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Case Report
NK-Cell Lymphoma Involving the Parotid Gland: A Rare Case

  Merih Onal*      Gultekin Ovet      Esra Yılmaz      Necat Alatas   

Department of Otorhinolaryngology, Konya Education and Training Hospital, Konya, Turkey

*Corresponding author: Merih Onal, Department of Otorhinolaryngology, Konya Education and Training Hospital, Konya, Turkey, E-mail:


Malignancies arising from putative natural killer (NK) cells are recently recognized distinct lymphoma subtype. Clinically, these lymphomas present most commonly as destructive lesions in the nasal cavity and other midline facial structures. Lymphomas of putative NK cells occur primarily in nonnasal areas including skin, gastrointestinal tract, salivary gland, testis and muscle. The molecular mechanisms leading to malignant transformation of NK cells remain undefined but one of the pathogenetic association is EBV infection. Lymphoma infiltration is seen with prominent necrosis and vascular destruction. Although the clinicopathological features of NK cell lymphomas are well defined, the optimal therapy and treatment outcomes are unclear. Unfortunately, the treatment of NK cell lymphoma has been unsatisfactory. Conventional chemotheraphy treatment regimens have resulted in very poor complete remission rates and long-term survival. Here we presented an unusual case of NK cell lymphoma involving the parotid gland.


Extranodal NK/T-Cell lymphoma, nasal type (NKTLN) is a disease that mainly affects the nasal cavity and paranasal sinuses [1]. According to the World Health Organization classification, the term ‘nasal type’ used for diseases that arise in the nasal cavity and extranasal sites [2]. Nasal/ nasopharyngeal localization represents 75% of the cases [3]. Extra-nasal affected sites are skin, larynx, testes, gastrointestinal tract and kidneys [1]. Salivary gland lymphomas constitute 2–5% of all salivary gland neoplasms [4]. Most primary salivary gland lymphomas originated from B cell lineage [5]. We report here a rare case, NK/T-Cell lymphoma in parotid gland which was represented with an excellent outcome as a result of chemotherapy.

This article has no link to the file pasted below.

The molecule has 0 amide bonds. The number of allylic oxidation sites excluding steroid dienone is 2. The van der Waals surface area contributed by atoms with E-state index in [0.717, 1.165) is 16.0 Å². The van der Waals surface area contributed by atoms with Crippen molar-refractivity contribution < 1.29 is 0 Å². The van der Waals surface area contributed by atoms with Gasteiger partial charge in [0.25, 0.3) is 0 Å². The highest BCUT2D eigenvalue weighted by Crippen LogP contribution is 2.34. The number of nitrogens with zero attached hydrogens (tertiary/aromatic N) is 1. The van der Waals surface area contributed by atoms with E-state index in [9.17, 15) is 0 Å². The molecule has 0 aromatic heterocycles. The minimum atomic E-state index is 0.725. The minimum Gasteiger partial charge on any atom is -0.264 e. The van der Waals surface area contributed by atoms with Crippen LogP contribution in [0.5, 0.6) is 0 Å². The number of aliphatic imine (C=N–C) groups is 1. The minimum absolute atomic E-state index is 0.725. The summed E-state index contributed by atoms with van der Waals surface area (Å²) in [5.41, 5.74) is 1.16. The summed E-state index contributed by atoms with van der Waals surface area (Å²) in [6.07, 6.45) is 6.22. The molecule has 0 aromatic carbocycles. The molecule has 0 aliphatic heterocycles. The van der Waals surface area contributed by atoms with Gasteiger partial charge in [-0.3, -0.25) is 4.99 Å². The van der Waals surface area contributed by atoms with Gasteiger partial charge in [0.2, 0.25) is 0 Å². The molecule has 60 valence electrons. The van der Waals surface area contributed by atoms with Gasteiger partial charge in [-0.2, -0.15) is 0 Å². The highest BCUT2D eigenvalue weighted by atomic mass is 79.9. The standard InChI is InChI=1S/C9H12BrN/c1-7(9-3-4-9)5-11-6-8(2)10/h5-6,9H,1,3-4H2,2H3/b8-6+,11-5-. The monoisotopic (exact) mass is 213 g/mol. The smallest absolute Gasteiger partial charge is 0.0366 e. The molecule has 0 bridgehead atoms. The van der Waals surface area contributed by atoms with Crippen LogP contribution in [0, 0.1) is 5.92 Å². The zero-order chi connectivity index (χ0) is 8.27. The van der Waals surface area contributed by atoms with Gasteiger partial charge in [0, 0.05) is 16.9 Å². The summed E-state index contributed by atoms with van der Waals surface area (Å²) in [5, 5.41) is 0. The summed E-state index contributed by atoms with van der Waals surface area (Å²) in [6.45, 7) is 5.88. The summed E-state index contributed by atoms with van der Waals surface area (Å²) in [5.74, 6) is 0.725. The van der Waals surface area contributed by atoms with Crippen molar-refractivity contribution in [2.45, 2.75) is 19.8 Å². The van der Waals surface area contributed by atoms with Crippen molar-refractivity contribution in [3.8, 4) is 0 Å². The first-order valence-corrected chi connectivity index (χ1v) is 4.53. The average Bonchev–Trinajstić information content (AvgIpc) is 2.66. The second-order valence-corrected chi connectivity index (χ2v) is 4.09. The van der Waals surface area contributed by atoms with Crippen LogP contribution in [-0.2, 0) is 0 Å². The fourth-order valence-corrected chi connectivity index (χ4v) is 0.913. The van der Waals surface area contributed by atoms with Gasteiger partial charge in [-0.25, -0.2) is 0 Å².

Case Report

A 14-year-old girl referred to our clinic with a 2 cm mass which was located in the parotid gland region. The swelling had appeared two months ago with discoloration of overlying skin. Oral, nasopharyngeal and laryngeal examination was normal. Total excision of the lesion and biopsy was recommended but her family did not accept the surgery for diagnosis. After six months later, the patient came with a huge lesion extending into posterior cervical region which was gradually increased in size from about 2 × 2 cm to 10 × 10 cm (Figure 1). The lesion was necrotic and crusty. In magnetic resonance imaging, a 9-cm cystic and necrotic mass was observed which was originating from the deep lobe of the parotid gland and infiltrating all of the parotid and the overlying skin (Figures 2 and 3). First biopsy was reported as ‘chronic inflammation’. Second biopsy was taken from deeper part. Based on histomorphology, diagnosis of NK/T-Cell lymphoma- nasal type was made. After this diagnosis patient was referred to Oncology Department. She underwent systemic imaging studies for systemic involvement and no any dissemination of the disease was encountered. The patient started on methotrexate, ifosfamide, cyclophosphamide, vincristine, mesna, etoposide and cytarabine chemotherapy by oncologist. The response to the treatment was excellent, at the sixth month of the therapy, the lesion was disapperared almost totally (Figure 4).